So. We failed the Canine Good Neighbour Test. But, we failed in such spectacular Shiva style that it was impossible to feel disappointed. Not only did we not pass two of the twelve steps, but one of those two was the very first one. After that was over, and I realised there was no way in hell we were getting that certificate, I was able to relax a little more and enjoy the experience.
If you haven’t taken such a test, I can vouch for the fact that it is not easy!
I didn’t think I would be that nervous. We had sat in the waiting area for over half an hour before it was our turn. Shiva had been showing excellent focus on me. Despite being crammed in with ten other people and who knows how many other dogs, including two rambunctious Akitas, she managed to stay calm. Two years ago we wouldn’t have been able to enter the building. In my eyes, she passed the test long before it even began. That’s why I was feeling so confident when our name was called.
Unfortunately, just before we were about to enter the testing space, a large man walked in from outside. A large man who apparently didn’t realise not all dogs appreciate a full stare. Shiva’s reactivity is in remission, with the one exception of strange men who walk towards her with full eye contact. (Since I don’t like being stared at by strange men either, I usually let it go.) I didn’t even know he was there until she launched into full barking and lunging mode. The poor guy was really nice about it. He owned one of the Great Danes being tested. He looked more hurt than anything else. I explained the problem and he and Shiva made friends, but the scenario was enough to rattle all my mental preparation.
Regardless, I still walked in with confidence. I stood in the centre of the room and told Shiva to sit. Which she did. For exactly half a second.
This is when she chose to remind me she is insane. How I seem to keep forgetting I don’t know.
The evaluator tried to explain the first stage of the test – Accepting a Friendly Stranger – but I wasn’t listening as I was trying to prevent Shiva from diving towards a piece of fluff on the floor. When the kind woman stepped towards us I knew it was all over. Shiva kept getting up from her sit. Without the benefit of treats, I could not convince her to stay still. We have such a brilliant sit-stay and I was so frustrated she wasn’t showing it off. My nerves kicked in and my legs and hands began to shake. The evaluator smiled at me and reached out to shake my hand. That’s when Shiva jumped. I can only assume she thought the woman had food in her hand.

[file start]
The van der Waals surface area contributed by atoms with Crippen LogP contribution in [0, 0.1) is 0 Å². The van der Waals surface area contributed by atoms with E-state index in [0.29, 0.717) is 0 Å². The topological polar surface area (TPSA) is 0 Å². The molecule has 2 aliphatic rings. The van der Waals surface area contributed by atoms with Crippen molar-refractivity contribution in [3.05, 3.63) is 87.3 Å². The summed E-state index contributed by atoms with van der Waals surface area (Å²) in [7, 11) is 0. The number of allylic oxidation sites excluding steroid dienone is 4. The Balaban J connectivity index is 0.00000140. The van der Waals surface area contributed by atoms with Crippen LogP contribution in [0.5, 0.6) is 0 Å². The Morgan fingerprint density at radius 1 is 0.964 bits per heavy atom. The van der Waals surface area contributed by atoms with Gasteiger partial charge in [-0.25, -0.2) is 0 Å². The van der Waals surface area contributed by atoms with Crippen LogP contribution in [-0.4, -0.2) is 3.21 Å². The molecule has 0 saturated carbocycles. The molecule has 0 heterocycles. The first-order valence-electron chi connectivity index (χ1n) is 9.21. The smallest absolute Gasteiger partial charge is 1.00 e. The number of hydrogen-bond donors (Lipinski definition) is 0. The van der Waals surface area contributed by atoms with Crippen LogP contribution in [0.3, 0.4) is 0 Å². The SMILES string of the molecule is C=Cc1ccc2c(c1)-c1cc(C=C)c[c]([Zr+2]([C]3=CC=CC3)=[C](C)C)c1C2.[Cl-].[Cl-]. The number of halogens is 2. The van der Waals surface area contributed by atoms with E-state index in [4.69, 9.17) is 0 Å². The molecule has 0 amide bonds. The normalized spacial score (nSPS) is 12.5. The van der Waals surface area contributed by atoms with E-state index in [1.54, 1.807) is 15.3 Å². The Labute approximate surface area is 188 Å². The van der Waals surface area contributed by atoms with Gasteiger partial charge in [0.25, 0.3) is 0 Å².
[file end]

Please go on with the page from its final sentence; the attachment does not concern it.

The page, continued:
Immediate, decisive failure.
We continued through the rest of the steps. I was still feeling really nervous and no doubt Shiva picked up on it. But we managed to pass the worrisome grooming section, as well as the walking through a crowd, and walking by a baby stroller. I thought we may have failed again when Shiva sniffed at the doll’s hand but the evaluator may have been feeling generous. I’ll take it!
And then it was time for Test Nine: Reaction to a Passing Dog.
If we hadn’t already failed, I may have tried to request a re-test as the other dog was one Shiva has a history with. A very brief history, but when it comes to wacko dog, that’s all that matters. I must have mentioned before, Shiva has an obsession with dogs that don’t like her. This dog, an older Border Collie, definitely fits in that category. She refuses to leave him alone, even when he growls to make it clear he is not interested in her antics. Before I took one step, I knew I wasn’t going to be able to prevent her from crossing over to greet him. Without treats, the dog who hates her is much more interesting than my boring praise.
The handler of this Border Collie happens to be the instructor of our advanced life skills class. She knows Shiva fairly well and looked like she was about to laugh. At one point her dog started barking and growling to keep Shiva away and she chuckled.
“Even my dog is failing right now!”
Immediately, I felt better. Somehow I managed to get my brain together enough to finish the test.
The last two sections went much smoother than anticipated. I knew we would nail walking through the gate but since it came after the feared three-minute isolation, I didn’t have much hope for Shiva’s mental state. Amazingly enough, she passed both!
It was one of the longest three-minute periods I can remember. After around a minute and a half, I could hear her starting to whine. The whining grew progressively louder but I guess not enough to count as “excessive.” When the time was up, I made sure to hold out my hand as I re-entered the room. The last thing I wanted was for her to pull the poor leash holder over in her rush to get to me. If we had failed, I wanted to look remotely in control.
All in all, I can’t say I was that disappointed. As the evaluator said, it’s better for Shiva to over-eagerly meet strangers, than to cower and hide. We know what we need to work on now and I am planning on re-taking the test in the fall. She’ll earn those fancy letters one day. I’m not giving up until we have another certificate to put on the fridge!